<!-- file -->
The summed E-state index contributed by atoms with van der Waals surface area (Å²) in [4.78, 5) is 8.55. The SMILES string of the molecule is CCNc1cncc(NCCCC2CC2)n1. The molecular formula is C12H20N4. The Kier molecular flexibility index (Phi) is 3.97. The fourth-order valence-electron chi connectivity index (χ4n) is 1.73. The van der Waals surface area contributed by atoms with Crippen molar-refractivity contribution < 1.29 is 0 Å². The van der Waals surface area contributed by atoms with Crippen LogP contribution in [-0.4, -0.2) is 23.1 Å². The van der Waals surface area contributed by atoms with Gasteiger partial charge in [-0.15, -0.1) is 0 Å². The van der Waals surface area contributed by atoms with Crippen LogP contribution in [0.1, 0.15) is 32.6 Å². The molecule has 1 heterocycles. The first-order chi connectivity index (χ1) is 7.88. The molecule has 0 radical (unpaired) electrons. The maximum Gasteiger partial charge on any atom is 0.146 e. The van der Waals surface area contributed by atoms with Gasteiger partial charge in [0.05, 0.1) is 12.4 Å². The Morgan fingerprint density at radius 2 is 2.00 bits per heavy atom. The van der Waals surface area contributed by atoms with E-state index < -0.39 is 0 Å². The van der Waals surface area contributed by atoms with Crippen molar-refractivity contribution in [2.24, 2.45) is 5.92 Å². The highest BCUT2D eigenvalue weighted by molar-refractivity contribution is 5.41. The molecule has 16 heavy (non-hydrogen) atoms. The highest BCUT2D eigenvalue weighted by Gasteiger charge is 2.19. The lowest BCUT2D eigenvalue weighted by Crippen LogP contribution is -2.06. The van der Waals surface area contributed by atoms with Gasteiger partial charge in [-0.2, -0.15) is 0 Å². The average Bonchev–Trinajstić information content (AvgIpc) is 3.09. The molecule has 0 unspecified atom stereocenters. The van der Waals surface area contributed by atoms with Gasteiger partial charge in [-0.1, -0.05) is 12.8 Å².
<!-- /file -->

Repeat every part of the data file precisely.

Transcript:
The summed E-state index contributed by atoms with van der Waals surface area (Å²) in [4.78, 5) is 8.55. The SMILES string of the molecule is CCNc1cncc(NCCCC2CC2)n1. The molecular formula is C12H20N4. The Kier molecular flexibility index (Phi) is 3.97. The fourth-order valence-electron chi connectivity index (χ4n) is 1.73. The van der Waals surface area contributed by atoms with Crippen molar-refractivity contribution < 1.29 is 0 Å². The van der Waals surface area contributed by atoms with Crippen LogP contribution in [-0.4, -0.2) is 23.1 Å². The van der Waals surface area contributed by atoms with Gasteiger partial charge in [-0.15, -0.1) is 0 Å². The van der Waals surface area contributed by atoms with Crippen LogP contribution in [0.1, 0.15) is 32.6 Å². The molecule has 1 heterocycles. The first-order chi connectivity index (χ1) is 7.88. The molecule has 0 radical (unpaired) electrons. The maximum Gasteiger partial charge on any atom is 0.146 e. The van der Waals surface area contributed by atoms with Gasteiger partial charge in [0.05, 0.1) is 12.4 Å². The Morgan fingerprint density at radius 2 is 2.00 bits per heavy atom. The van der Waals surface area contributed by atoms with E-state index < -0.39 is 0 Å². The van der Waals surface area contributed by atoms with Crippen molar-refractivity contribution in [2.24, 2.45) is 5.92 Å². The highest BCUT2D eigenvalue weighted by molar-refractivity contribution is 5.41. The molecule has 16 heavy (non-hydrogen) atoms. The highest BCUT2D eigenvalue weighted by Gasteiger charge is 2.19. The lowest BCUT2D eigenvalue weighted by Crippen LogP contribution is -2.06. The van der Waals surface area contributed by atoms with Gasteiger partial charge in [-0.2, -0.15) is 0 Å². The average Bonchev–Trinajstić information content (AvgIpc) is 3.09. The molecule has 0 unspecified atom stereocenters. The van der Waals surface area contributed by atoms with Gasteiger partial charge in [-0.1, -0.05) is 12.8 Å².